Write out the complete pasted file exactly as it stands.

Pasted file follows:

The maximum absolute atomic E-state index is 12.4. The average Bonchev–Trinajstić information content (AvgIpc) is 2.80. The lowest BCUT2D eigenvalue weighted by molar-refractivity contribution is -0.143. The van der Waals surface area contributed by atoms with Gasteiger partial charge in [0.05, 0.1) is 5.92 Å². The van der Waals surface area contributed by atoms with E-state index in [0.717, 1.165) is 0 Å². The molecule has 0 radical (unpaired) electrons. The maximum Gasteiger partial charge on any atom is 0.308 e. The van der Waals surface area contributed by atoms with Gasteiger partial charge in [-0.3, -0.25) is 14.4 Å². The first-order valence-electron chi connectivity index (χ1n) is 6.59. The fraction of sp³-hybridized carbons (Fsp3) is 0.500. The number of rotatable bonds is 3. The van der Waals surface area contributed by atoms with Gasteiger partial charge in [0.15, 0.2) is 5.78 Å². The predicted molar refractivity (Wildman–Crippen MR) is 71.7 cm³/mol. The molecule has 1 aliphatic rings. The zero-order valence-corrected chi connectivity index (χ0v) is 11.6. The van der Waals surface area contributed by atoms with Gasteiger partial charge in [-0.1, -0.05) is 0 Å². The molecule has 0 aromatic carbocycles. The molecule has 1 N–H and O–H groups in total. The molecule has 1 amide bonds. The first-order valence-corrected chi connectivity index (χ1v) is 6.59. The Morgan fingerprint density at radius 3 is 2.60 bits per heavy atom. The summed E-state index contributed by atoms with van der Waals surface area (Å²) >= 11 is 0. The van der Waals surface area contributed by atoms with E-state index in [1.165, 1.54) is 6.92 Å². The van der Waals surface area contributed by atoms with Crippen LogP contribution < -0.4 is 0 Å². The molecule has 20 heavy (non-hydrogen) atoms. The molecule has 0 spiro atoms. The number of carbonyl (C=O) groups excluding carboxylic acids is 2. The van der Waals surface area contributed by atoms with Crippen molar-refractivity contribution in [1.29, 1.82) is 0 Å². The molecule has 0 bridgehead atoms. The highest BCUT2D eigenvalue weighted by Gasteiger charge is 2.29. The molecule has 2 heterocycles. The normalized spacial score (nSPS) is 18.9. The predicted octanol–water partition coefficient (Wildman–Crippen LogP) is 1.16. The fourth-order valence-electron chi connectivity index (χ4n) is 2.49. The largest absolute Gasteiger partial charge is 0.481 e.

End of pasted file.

The maximum absolute atomic E-state index is 12.4. The average Bonchev–Trinajstić information content (AvgIpc) is 2.80. The lowest BCUT2D eigenvalue weighted by molar-refractivity contribution is -0.143. The van der Waals surface area contributed by atoms with Gasteiger partial charge in [0.05, 0.1) is 5.92 Å². The van der Waals surface area contributed by atoms with E-state index in [0.717, 1.165) is 0 Å². The molecule has 0 radical (unpaired) electrons. The maximum Gasteiger partial charge on any atom is 0.308 e. The van der Waals surface area contributed by atoms with Gasteiger partial charge in [-0.3, -0.25) is 14.4 Å². The first-order valence-electron chi connectivity index (χ1n) is 6.59. The fraction of sp³-hybridized carbons (Fsp3) is 0.500. The number of rotatable bonds is 3. The van der Waals surface area contributed by atoms with Gasteiger partial charge in [0.15, 0.2) is 5.78 Å². The predicted molar refractivity (Wildman–Crippen MR) is 71.7 cm³/mol. The molecule has 1 aliphatic rings. The zero-order valence-corrected chi connectivity index (χ0v) is 11.6. The van der Waals surface area contributed by atoms with Gasteiger partial charge in [-0.1, -0.05) is 0 Å². The molecule has 0 aromatic carbocycles. The molecule has 1 N–H and O–H groups in total. The molecule has 1 amide bonds. The first-order valence-corrected chi connectivity index (χ1v) is 6.59. The Morgan fingerprint density at radius 3 is 2.60 bits per heavy atom. The summed E-state index contributed by atoms with van der Waals surface area (Å²) >= 11 is 0. The van der Waals surface area contributed by atoms with E-state index in [1.165, 1.54) is 6.92 Å². The van der Waals surface area contributed by atoms with Crippen LogP contribution < -0.4 is 0 Å². The molecule has 20 heavy (non-hydrogen) atoms. The molecule has 0 spiro atoms. The number of carbonyl (C=O) groups excluding carboxylic acids is 2. The van der Waals surface area contributed by atoms with Crippen molar-refractivity contribution in [1.29, 1.82) is 0 Å². The molecule has 0 bridgehead atoms. The highest BCUT2D eigenvalue weighted by Gasteiger charge is 2.29. The molecule has 2 heterocycles. The normalized spacial score (nSPS) is 18.9. The predicted octanol–water partition coefficient (Wildman–Crippen LogP) is 1.16. The fourth-order valence-electron chi connectivity index (χ4n) is 2.49. The largest absolute Gasteiger partial charge is 0.481 e.